Investors have been spooked by the possibility that the Federal Reserve could be forced to raise interest rates to reign in costs, which the central bank has hinted at. Fed officials have maintained a patient tone, but critics worry that inflation could be a bubble.
James Knightley, ING’s chief international economist, said the Fed’s surge in inflation had put pressure on the US central bank. Higher interest rates discourage risk-taking in markets, so high-flying stocks could be hit if inflation concerns outweigh them.
Strong inflation in the US had already caused a sensation in April and led to a cautious run on the May figures on Thursday in the event of a positive surprise. In Britain, the inflation data was greeted with a noticeable shrug.
After a positive start on Monday, Asian markets picked up where they left off today with China’s latest trade figures for June displaying a slowdown in imports and exports re-setting to May levels. On imports, the slowdown came as no surprise, with a 5.11% year-on-year increase, but acknowledged that this was due to the impact of the weaker figures last year, when the Chinese economy emerged from recession. In European markets, the Dax, Stoxx 600 and FTSE100 all set new record highs after a subdued session, but lagged behind the weak performance in travel and leisure stocks after the UK government confirmed the end of COVID restrictions on July 19.
Despite these key events, market sentiment remains subdued, with the MSCI index of the broadest range of global stocks at 715.79 points, well below the week’s record high of 718.19 points.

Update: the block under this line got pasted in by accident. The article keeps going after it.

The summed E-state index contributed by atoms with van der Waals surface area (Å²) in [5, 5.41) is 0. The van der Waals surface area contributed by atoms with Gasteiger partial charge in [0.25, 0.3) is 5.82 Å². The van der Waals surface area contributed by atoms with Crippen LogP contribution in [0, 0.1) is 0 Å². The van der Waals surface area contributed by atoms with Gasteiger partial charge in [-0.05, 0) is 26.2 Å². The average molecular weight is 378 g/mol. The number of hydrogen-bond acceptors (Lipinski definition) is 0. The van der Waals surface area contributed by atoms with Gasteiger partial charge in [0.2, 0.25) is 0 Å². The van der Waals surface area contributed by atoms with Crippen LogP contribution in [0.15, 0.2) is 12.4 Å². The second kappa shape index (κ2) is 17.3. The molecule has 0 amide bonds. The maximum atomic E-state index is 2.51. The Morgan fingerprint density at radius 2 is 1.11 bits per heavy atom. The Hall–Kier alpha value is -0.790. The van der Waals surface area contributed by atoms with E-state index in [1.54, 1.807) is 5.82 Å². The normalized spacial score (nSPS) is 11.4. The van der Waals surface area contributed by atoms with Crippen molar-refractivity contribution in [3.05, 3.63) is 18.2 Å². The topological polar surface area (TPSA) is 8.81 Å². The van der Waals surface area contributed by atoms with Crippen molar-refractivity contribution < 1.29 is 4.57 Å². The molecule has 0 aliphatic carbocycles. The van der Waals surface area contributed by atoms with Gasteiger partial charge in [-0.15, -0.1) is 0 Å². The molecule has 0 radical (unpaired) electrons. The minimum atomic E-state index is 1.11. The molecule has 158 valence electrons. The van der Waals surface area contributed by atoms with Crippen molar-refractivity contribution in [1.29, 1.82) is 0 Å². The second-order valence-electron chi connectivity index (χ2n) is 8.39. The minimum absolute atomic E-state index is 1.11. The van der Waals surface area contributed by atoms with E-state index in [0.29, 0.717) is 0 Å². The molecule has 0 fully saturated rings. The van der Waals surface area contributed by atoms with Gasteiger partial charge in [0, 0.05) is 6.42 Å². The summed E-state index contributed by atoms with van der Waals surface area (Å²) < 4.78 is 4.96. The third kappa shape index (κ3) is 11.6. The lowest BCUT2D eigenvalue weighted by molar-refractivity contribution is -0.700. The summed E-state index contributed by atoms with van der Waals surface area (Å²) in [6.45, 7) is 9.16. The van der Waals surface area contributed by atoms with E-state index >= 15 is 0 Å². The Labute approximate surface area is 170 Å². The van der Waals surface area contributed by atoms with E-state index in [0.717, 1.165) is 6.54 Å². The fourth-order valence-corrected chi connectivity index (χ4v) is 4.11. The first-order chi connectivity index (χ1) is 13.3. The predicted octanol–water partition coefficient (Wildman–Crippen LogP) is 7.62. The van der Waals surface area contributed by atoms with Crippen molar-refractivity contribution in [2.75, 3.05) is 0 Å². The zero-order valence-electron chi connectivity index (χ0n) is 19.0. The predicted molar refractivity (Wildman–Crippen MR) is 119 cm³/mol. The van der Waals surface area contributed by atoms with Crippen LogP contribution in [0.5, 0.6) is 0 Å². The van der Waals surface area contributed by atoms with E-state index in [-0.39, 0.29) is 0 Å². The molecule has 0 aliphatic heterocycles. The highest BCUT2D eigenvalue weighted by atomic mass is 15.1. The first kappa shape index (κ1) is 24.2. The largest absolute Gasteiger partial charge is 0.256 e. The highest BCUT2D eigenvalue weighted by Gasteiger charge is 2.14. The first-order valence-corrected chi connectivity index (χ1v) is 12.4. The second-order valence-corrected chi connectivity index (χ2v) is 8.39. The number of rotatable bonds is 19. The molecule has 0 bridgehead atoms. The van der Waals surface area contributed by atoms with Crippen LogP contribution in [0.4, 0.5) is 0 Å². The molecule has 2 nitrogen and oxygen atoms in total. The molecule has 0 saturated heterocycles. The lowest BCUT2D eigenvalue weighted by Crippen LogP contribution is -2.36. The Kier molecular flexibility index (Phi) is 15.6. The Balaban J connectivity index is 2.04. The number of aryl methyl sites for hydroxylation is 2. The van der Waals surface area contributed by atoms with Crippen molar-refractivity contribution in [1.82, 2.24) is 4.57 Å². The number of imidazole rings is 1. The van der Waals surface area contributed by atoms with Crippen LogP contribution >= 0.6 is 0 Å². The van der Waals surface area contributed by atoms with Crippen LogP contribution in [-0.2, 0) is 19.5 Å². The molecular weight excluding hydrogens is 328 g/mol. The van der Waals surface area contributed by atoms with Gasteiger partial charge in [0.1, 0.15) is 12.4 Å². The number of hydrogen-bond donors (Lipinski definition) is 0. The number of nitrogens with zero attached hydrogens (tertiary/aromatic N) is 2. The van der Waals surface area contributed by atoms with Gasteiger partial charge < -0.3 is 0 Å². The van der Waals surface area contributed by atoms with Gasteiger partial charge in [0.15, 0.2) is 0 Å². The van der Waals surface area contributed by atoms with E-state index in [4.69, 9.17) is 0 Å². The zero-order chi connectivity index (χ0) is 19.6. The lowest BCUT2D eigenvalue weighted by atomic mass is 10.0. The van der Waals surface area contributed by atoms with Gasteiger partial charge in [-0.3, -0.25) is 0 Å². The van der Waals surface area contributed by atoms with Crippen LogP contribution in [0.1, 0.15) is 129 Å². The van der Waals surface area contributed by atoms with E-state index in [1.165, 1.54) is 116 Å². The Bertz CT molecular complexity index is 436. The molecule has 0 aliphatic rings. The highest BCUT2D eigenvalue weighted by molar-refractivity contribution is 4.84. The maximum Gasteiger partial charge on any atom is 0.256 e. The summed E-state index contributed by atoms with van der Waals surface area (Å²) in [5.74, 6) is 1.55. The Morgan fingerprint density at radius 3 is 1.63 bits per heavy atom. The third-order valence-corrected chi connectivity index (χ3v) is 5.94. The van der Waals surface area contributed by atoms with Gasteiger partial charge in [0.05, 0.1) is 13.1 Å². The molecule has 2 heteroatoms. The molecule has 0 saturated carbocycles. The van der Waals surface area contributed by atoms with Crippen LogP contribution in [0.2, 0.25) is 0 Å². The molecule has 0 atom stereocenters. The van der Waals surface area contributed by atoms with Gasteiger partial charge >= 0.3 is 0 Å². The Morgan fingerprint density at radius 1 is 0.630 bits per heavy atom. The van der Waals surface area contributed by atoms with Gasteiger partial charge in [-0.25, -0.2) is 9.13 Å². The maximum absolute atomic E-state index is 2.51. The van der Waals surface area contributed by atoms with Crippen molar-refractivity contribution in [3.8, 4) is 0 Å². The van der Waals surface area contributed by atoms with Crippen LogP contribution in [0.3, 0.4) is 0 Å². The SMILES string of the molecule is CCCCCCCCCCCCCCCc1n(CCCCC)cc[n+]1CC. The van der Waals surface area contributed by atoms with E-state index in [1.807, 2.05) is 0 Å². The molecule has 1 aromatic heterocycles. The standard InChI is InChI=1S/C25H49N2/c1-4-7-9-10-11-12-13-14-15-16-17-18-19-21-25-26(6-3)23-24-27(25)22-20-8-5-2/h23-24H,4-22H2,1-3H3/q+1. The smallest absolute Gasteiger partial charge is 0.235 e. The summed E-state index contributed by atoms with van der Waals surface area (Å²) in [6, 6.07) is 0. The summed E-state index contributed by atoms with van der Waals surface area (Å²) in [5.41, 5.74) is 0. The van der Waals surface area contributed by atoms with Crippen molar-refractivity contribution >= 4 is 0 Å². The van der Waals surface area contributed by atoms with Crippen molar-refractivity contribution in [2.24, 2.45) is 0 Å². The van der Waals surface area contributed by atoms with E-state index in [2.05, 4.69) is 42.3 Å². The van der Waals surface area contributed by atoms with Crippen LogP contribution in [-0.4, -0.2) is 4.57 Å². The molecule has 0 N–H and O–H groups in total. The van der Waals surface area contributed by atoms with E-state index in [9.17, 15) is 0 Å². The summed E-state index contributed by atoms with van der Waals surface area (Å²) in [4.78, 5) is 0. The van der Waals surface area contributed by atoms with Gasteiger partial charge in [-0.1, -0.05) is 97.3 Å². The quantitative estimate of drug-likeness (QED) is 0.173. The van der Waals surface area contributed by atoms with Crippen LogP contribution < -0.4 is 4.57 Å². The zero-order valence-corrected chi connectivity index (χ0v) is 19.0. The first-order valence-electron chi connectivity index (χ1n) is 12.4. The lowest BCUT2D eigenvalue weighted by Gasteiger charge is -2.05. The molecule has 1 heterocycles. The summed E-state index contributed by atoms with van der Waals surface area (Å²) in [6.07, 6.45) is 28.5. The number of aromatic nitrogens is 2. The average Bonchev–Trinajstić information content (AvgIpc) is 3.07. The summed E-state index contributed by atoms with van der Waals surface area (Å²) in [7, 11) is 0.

Ankit Gheedia, head of equity derivatives strategy for Europe at BNP Paribas, said he expected inflation to pick up in the coming months. U.S. stock futures were trading flat in early premarket trading ahead of the release of inflation data scheduled for today. On Wall Street, they were mixed, S & P calls were flat and the Nasdaq rose 0.2 percent.
US stocks rose to a record high after the Dow Jones settled above the 35,000 mark in the previous session. France’s CAC-40 index fell 0.1%, London’s FTSE 100 gained 0.3% and Germany’s Dax 30 slipped 1.1%. Oil prices also traded higher, with Brent crude futures up 0.9% to $74.82 a barrel and US WTI crude futures up 0.8% to $72.72 a barrel.
The FTSE 100 is off to a flat start after a quiet day with no futures, giving investors a glimpse of the start of the earnings season and inflation data. The index fell 8 points to 7,134, with brokers down 1.7% to 1,258p and marketing conglomerate up 16 per cent to 982p as the two biggest risers, suggesting that something is taking place in the advertising world.
According to London traders in the city, the London – BLICS – Index rose two points early in the morning after picking a positive result and three points higher at 7,125.42 after a late rally. On Wall Street, all three major indexes closed at record highs.
Stocks worldwide fell on Tuesday as traders remained unsettled by rising prices and the impact of inflation. The sell-off weighed on stocks around the globe, but a rebound in technology stocks softened the blow on Wall Street. A rebound in technology stocks in afternoon trading has softened the blow for Wall Street a bit overnight.
European markets are expected to open flat after their Asia-Pacific counterparts. All eyes will be on the Consumer Price Index (CPI) due to be released by 1 h 30 London time. On Wednesday, US stocks rose as traders weighed questions about the economy and sought clues about the next move by the Federal Reserve in the minutes of its latest meeting.
India reported a total of 3,087,743.70 confirmed cases, while Brazil confirmed 1,069.70. This morning the German CPI is expected to be confirmed at 2.1% and the French CPI at 1.9%.
Amazon was able to sell its debt at record low interest rates because the US government pays issuers. Amazon’s two-year bond yield is just 0.1 percentage points lower than the equivalent US Treasury yield.
Anderson said a car wash in the state of California without a water treatment plant like the one in Golden Bear can’t run. Car washes are prohibited from dumping used water into rain drains, making car washes more ecological than waiting for rain, Anderson said. The water, soap, pollutants and chemicals that flow down your driveway and into local waterways are unfiltered.